Jul 23, 2014
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The Farm CPA

RSS By: Paul Neiffer, Top Producer

Paul is now part of the fourth generation in America that is involved in farming and hopes the next generation will be involved also. Through his blog he provides analysis and insight to farmer tax questions.

ACA Subsidies: One Court Strikes Down, Another Upholds

Jul 22, 2014

The U.S. Court of Appeals for the D.C. Circuit ruled Tuesday morning that the insurance subsidies granted through the federally run health exchange, which covered 36 states for the first open enrollment period, are not allowed by the law. Subsidies provided by state ran exchanges would still be allowed.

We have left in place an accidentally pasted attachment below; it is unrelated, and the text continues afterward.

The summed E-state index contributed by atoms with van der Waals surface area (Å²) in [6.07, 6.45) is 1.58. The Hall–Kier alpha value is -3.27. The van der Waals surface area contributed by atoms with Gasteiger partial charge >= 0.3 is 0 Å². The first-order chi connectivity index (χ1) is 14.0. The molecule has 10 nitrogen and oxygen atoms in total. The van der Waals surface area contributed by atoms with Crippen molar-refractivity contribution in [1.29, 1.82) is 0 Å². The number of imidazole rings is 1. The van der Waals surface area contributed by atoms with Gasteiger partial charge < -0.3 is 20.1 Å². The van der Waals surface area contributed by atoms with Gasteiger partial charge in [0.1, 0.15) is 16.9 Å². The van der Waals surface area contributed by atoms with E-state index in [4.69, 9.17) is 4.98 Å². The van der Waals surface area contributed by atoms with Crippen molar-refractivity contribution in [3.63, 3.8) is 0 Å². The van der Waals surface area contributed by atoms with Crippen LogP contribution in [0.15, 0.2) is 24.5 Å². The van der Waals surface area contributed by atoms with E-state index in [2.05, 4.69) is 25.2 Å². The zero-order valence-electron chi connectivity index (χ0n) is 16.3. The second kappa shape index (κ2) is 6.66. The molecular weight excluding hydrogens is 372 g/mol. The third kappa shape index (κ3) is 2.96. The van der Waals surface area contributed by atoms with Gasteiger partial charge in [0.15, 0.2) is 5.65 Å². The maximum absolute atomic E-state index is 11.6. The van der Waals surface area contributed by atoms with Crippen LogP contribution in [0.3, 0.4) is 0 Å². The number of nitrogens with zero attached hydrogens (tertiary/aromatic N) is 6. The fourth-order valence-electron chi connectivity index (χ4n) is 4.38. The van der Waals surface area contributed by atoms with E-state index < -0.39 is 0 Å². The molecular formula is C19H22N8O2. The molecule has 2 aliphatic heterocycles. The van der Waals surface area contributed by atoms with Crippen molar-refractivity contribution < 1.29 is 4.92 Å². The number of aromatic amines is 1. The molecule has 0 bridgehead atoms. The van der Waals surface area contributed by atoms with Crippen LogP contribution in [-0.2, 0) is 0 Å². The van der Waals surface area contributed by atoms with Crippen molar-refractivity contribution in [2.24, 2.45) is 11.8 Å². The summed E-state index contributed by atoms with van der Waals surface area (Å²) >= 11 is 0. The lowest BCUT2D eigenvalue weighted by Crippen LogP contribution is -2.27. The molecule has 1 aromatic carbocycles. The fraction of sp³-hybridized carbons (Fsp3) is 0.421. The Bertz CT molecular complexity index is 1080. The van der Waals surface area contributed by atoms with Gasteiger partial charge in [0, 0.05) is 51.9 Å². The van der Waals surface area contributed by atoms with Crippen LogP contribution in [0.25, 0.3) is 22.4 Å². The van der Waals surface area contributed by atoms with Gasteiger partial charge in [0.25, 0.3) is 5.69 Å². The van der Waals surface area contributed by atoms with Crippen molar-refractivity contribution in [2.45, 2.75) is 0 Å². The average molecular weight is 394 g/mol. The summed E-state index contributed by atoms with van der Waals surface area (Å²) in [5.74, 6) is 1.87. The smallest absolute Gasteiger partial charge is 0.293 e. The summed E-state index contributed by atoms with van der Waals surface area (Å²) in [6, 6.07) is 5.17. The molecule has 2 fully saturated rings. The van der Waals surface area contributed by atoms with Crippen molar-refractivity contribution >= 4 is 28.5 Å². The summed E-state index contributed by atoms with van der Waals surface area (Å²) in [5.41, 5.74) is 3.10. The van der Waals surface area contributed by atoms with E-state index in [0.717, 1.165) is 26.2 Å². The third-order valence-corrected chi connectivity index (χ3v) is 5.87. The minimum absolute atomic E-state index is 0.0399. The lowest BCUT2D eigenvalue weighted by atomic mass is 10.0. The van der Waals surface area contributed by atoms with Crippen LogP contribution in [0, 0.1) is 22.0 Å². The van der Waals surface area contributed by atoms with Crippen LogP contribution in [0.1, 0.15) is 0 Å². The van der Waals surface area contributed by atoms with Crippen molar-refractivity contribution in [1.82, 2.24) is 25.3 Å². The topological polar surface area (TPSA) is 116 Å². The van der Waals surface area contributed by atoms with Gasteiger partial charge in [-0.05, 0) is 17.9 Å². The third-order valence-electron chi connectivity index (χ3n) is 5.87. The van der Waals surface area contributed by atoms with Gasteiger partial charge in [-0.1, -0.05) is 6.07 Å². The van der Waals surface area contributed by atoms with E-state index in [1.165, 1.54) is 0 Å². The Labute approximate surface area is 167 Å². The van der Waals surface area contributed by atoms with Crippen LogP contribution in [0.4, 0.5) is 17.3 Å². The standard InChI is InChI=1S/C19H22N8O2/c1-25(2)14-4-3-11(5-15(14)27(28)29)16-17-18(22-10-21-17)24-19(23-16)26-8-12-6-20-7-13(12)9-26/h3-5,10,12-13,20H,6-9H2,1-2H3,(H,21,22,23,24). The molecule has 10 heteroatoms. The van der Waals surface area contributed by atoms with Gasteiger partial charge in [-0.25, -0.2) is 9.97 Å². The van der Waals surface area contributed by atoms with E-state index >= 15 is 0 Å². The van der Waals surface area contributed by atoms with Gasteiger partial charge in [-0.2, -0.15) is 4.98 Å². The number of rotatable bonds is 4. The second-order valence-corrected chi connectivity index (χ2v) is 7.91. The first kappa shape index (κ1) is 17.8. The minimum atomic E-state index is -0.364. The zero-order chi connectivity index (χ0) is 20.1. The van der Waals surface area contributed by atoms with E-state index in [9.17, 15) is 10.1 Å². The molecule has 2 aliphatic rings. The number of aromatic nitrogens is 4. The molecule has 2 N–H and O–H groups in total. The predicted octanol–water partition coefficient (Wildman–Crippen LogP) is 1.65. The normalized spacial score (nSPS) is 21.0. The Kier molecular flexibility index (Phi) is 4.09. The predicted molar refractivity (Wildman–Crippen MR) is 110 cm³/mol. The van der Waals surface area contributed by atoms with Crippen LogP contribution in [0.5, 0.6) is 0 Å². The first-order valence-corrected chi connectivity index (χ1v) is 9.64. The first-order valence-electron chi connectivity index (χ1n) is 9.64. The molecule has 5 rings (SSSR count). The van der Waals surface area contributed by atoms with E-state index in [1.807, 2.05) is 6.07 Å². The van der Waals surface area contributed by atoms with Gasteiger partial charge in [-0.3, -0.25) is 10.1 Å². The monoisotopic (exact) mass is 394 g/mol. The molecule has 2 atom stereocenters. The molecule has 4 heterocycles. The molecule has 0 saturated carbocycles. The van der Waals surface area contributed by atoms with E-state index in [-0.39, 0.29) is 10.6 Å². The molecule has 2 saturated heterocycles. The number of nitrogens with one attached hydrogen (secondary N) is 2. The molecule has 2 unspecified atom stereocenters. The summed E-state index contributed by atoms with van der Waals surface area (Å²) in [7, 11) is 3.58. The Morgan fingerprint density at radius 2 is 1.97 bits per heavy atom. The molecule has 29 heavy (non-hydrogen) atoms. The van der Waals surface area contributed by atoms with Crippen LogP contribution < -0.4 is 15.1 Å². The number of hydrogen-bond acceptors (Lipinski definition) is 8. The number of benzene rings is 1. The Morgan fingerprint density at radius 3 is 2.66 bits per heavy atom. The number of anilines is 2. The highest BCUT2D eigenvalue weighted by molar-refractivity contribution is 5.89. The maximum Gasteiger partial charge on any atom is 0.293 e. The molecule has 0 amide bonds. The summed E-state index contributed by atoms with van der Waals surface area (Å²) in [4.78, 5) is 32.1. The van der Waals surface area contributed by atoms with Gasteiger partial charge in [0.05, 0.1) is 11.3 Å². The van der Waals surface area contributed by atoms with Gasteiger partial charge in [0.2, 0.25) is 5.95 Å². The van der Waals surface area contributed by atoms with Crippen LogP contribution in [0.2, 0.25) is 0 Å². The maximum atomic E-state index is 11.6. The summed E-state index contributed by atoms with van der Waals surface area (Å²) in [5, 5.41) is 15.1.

The highly anticipated opinion in the case of Jacqueline Halbig v. Sylvia Mathews Burwell reversed a lower court ruling finding that federally run exchanges did have the authority to disburse subsidies.

This ruling vacates the Internal Revenue Service (IRS) regulation allowing the federal exchanges to give subsidies. The large majority of individuals, about 86 percent, in the federal exchange system received subsidies, and in those cases the subsidies covered about 76 percent of the premium on average.

No more than two hours later, a second federal appellate court, the U.S. Court of Appeals for the 4th Circuit, reached the opposite conclusion, ruling that while the relevant provision of the federal health care law might appear to cut against the federal government, the I.R.S. is nonetheless entitled to the benefit of the doubt from the federal courts.